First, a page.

Yaaaaay! Woot Woot.
Ding Ding Ding - We have a winner lol.
Yup - Anytime a 13 is noted (Say C13), a dominant base chord voicing is automatically assumed. In the instance of a 6 chord (C6) it is not.
There are 2 types of voicings in the anatomy of a chord. The base (not bass) voicing, and the upper structures. The base voices are 1 through 7, and upper structures are 9 through 11
If the chord does NOT contain a dominant voicing in a bass, which by definition is a major 3rd and a flat 7th, the 13th chord BY DEFINITION is not a 13th.
If the 3rd is raised and the 7th is also raised, it is a Cmaj13
If the 3rd is lowered and the seventh is lowered it is a Cmin13
If the 3rd is raised and the seventh is lowered it is a C13
If the 3rd is lowered and the 7th is raised it is a very ugly chord that doesn’t really have a name (but it would not be a 13 chord, since it does not meet the criteria of a 13 chord by definition).
This parts technically incorrect, but you seem to have understood the other part anyway.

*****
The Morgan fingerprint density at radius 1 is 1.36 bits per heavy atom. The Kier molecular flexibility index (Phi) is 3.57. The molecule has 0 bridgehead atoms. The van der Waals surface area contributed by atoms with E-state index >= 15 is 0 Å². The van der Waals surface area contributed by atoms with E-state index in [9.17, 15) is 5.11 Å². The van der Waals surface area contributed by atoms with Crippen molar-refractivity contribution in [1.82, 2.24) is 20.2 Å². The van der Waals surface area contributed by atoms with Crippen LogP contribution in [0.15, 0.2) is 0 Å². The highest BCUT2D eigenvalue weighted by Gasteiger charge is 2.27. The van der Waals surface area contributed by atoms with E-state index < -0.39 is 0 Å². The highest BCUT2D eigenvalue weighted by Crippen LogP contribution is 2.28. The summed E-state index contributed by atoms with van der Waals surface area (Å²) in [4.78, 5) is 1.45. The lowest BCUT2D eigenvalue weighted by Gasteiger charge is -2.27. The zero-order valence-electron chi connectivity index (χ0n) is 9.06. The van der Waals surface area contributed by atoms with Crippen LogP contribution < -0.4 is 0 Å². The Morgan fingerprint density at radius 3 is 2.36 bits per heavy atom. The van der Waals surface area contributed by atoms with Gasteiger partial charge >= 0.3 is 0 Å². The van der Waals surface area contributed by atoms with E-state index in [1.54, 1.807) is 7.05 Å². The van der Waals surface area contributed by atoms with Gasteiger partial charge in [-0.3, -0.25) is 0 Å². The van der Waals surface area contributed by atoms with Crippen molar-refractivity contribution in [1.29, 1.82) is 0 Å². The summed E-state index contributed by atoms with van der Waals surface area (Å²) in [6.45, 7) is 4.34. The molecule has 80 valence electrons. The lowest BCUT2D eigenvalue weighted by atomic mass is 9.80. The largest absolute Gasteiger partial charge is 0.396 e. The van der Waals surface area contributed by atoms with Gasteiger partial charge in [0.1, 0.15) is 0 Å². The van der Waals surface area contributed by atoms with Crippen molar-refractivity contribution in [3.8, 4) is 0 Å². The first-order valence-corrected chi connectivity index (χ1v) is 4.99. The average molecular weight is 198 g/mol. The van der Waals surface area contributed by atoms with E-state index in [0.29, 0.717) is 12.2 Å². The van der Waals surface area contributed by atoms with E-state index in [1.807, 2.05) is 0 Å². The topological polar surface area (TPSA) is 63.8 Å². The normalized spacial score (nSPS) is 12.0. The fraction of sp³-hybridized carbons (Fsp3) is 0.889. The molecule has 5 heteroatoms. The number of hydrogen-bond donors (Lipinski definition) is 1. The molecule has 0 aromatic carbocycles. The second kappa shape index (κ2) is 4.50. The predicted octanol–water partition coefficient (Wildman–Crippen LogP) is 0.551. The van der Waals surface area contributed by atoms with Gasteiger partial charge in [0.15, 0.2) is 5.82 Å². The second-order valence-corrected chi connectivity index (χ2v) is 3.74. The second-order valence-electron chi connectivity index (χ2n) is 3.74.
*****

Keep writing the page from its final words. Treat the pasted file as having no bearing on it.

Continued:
Just to clarify, C is indeed the ‘dominant’ chord in F like you said. However there’s a difference between a dominant chord, and a dominant chord voicing.
If you are in the key of C, then F is your subdominant chord. Lets say we play an F7 in the key of C. Then we are playing a dominant voicing, on a subdominant chord.
So the 13th voicing doesn’t have anything to do with the Tonic, Superonic, Mediant, Subdominant, DOMINANT, and Subtonic, and Tonic Leading (Degrees 1 2 3 4 5 6 7 respectively).
It only has to do with the intervals within the base voicing of the chord